Behind the Curtain: Todrick Hall(USA | 2017 | 100 minutes | directed by Katherine Fairfax Wright)
Monday, May 29 at 7:00 PM - SIFF Cinema EgyptianThursday, June 1 at 4:00 PM - SIFF Cinema Uptown
When people talk about the DIY scene, it usually conjures up thoughts of the '70s punk scene, or '90s riot grrrl, but for today's generation, it applies to YouTube stars. Todrick Hall does it all himself in extravagantly-produced videos showcasing his talents as a rapper, singer, actor, dancer, director, and choreographer.
After not landing the part of the Scarecrow in NBC's The Wiz Live!, and inspired by Beyonce's visual album Lemonade, Hall decided to "DIY" his own version. The documentary Behind the Curtain: Todrick Hall does just that: takes you "behind the curtain" as he, with the help of his friends, writes, records, choreographs, films, stages, and designs his self-released concept album Straight Outta Oz, promptly taking it on a nationwide tour. (Upon its release, Straight Outta Oz sat at #2 in the iTunes album charts, right between his inspiration, Beyonce, and Adele. Not too shabby for DIY.) The film shows him recording the songs in his home studio, painting his garage to use as a music video backdrop, practicing choreography, and then before you know it, the rehearsal footage becomes live footage as it all comes to life in cities across the U.S. Director Katherine Fairfax Wright comes from a background of serious documentaries, such as her 2013 debut Call Me Kuchu, which details the protest in Uganda to prevent a legislation that would make homosexuality punishable by death. Behind the Curtain: Todrick Hall was surely a more fun project to work on, yet it still carried a weight: during the film's production, a mass shooting occurred at gay nightclub Pulse in Orlando, Florida; YouTube star Christina Grimmie was murdered by a gunman who opened fire as she signed autographs for fans after a show; and Straight Outta Oz itself is Hall's auto-biographical tale of growing up as a gay, black male in Arlington, Texas. (I actually used to live in Arlington; I know of what he speaks.) Hall takes his responsibility as a "role model" very, very seriously, wanting nothing more than to bring support and solace to anyone who felt like he did growing up. The film shows the importance of looking all fear in the face, and not letting it hold you back.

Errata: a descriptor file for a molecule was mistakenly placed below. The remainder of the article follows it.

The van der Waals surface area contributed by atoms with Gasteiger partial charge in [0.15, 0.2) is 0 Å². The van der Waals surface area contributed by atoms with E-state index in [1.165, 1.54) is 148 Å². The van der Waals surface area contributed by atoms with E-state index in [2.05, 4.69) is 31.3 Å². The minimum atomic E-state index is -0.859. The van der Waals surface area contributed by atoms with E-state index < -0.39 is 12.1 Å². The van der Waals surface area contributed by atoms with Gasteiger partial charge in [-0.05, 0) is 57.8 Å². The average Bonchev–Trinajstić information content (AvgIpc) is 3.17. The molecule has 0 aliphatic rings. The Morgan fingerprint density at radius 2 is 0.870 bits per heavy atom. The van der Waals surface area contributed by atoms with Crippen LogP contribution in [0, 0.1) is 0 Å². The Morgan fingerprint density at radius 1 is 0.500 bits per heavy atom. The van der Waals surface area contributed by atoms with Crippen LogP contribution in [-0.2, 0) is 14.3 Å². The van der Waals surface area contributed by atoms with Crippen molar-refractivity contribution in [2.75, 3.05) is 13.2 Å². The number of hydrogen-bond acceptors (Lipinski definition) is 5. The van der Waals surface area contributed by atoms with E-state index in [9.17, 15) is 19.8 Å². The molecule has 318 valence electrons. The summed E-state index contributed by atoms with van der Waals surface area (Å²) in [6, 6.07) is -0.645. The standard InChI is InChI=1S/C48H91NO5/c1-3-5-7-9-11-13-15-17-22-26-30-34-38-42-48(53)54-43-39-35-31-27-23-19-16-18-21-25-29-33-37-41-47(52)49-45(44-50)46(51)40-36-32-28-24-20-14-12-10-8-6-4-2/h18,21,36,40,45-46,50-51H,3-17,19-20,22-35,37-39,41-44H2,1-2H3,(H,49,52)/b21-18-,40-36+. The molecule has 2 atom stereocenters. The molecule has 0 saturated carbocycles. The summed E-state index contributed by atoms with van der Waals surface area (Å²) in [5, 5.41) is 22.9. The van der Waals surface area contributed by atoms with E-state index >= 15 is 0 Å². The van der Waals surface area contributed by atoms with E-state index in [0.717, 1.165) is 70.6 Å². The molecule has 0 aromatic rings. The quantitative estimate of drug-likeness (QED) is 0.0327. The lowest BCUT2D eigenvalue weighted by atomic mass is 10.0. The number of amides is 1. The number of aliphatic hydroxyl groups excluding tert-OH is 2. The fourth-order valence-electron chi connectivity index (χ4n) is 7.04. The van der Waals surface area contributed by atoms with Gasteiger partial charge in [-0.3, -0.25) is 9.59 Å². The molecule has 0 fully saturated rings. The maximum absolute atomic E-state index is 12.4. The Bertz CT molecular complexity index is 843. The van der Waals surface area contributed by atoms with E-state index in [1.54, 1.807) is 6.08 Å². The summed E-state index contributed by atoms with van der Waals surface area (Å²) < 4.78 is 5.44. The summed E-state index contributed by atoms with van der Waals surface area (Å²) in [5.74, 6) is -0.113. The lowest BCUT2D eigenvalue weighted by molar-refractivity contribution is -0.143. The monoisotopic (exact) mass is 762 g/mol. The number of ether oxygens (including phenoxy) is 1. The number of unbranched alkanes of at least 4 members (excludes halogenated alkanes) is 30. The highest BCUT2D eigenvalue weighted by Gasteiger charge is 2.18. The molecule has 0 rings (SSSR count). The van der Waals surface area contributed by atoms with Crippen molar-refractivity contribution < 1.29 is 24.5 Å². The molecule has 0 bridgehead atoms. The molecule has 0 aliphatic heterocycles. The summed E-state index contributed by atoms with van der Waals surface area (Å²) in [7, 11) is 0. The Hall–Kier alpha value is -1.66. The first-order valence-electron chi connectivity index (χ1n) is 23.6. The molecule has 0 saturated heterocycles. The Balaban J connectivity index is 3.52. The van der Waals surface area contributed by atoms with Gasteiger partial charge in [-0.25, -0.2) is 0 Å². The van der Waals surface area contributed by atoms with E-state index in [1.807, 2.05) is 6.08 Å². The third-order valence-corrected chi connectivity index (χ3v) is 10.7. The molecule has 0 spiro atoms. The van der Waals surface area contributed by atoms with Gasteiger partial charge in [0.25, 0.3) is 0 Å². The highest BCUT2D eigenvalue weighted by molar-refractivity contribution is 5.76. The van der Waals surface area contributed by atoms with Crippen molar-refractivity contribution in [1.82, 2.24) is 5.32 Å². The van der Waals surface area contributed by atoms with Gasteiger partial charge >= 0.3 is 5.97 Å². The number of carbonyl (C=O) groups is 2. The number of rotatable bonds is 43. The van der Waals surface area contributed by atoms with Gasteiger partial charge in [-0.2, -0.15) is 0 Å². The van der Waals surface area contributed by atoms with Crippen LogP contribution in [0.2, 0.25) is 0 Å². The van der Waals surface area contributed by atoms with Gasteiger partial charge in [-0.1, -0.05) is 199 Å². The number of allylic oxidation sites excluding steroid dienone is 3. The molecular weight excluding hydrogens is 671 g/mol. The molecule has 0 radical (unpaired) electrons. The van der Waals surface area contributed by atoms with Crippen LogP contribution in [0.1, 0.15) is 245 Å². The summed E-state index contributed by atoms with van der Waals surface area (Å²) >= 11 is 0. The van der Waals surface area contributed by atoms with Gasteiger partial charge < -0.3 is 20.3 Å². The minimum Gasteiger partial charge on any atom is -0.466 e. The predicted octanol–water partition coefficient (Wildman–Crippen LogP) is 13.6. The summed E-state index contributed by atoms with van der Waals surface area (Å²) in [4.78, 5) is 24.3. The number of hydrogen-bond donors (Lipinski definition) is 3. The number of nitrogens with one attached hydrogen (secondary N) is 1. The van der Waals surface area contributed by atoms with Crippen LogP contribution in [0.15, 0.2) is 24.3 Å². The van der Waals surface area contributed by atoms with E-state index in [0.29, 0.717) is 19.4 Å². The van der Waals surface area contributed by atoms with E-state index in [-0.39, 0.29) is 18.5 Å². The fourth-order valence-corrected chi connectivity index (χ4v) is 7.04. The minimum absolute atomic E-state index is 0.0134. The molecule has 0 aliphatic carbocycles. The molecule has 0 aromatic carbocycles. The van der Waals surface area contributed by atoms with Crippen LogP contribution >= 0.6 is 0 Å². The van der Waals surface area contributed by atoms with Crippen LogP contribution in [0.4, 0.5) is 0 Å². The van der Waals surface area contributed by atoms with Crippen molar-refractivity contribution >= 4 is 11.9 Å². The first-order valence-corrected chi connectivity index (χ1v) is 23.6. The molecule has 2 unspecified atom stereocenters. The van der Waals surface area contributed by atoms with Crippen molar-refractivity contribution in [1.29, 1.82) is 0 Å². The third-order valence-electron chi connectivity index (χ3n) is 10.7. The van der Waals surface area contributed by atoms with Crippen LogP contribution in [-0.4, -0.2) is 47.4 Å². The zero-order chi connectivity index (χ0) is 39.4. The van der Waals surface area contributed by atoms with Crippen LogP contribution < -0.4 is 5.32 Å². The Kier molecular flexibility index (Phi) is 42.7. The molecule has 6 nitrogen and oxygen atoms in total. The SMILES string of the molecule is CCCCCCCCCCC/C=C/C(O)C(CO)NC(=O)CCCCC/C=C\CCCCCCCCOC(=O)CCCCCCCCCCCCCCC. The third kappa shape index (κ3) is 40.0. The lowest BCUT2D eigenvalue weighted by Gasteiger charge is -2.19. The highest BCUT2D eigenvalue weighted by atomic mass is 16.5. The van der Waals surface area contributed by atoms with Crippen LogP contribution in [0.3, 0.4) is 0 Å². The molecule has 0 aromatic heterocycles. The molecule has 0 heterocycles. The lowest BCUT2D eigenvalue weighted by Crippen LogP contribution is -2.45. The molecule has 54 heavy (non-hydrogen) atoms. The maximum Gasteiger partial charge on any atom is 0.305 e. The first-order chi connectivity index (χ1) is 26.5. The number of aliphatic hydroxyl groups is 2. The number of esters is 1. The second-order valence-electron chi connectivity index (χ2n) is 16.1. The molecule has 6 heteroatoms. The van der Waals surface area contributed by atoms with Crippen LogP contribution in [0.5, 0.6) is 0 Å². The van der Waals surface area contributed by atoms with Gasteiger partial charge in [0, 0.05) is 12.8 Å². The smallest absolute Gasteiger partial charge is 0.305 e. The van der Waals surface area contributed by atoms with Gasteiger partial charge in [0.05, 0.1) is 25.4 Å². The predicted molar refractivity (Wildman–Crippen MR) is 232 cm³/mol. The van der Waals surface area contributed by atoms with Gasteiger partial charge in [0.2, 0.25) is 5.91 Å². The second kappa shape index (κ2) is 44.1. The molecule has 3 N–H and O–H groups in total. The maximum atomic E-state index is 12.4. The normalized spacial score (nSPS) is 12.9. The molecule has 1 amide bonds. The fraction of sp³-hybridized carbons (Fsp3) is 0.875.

Behind the Curtain: Todrick Hall clearly has great affection for its subject. In a post-screening chat with director Katherine Fairfax Wright earlier this week at the Egyptian Theatre, she admits getting pulled into Hall's world, loaning her clothing for video costuming, and bringing her mom in to help sew sequins. The resulting film is a loving portrait of an artist taking his own yellow brick road and creating his own definition of "fame."